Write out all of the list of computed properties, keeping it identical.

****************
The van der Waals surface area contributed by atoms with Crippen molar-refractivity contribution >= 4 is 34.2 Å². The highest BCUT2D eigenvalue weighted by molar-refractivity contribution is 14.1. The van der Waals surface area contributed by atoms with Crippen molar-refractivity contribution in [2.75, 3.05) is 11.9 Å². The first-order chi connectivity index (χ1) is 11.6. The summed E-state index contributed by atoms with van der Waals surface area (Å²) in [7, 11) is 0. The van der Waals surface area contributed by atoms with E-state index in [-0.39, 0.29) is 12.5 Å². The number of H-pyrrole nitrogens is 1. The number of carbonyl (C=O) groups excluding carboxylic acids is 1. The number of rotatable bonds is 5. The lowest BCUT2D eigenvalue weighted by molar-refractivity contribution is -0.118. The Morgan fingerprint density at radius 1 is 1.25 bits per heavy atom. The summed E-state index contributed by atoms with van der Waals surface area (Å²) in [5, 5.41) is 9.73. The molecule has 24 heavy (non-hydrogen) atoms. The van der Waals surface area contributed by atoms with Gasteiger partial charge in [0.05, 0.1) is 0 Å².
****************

The van der Waals surface area contributed by atoms with Crippen molar-refractivity contribution >= 4 is 34.2 Å². The highest BCUT2D eigenvalue weighted by molar-refractivity contribution is 14.1. The van der Waals surface area contributed by atoms with Crippen molar-refractivity contribution in [2.75, 3.05) is 11.9 Å². The first-order chi connectivity index (χ1) is 11.6. The summed E-state index contributed by atoms with van der Waals surface area (Å²) in [7, 11) is 0. The van der Waals surface area contributed by atoms with E-state index in [-0.39, 0.29) is 12.5 Å². The number of H-pyrrole nitrogens is 1. The number of carbonyl (C=O) groups excluding carboxylic acids is 1. The number of rotatable bonds is 5. The lowest BCUT2D eigenvalue weighted by molar-refractivity contribution is -0.118. The Morgan fingerprint density at radius 1 is 1.25 bits per heavy atom. The summed E-state index contributed by atoms with van der Waals surface area (Å²) in [5, 5.41) is 9.73. The molecule has 24 heavy (non-hydrogen) atoms. The van der Waals surface area contributed by atoms with Gasteiger partial charge in [0.05, 0.1) is 0 Å².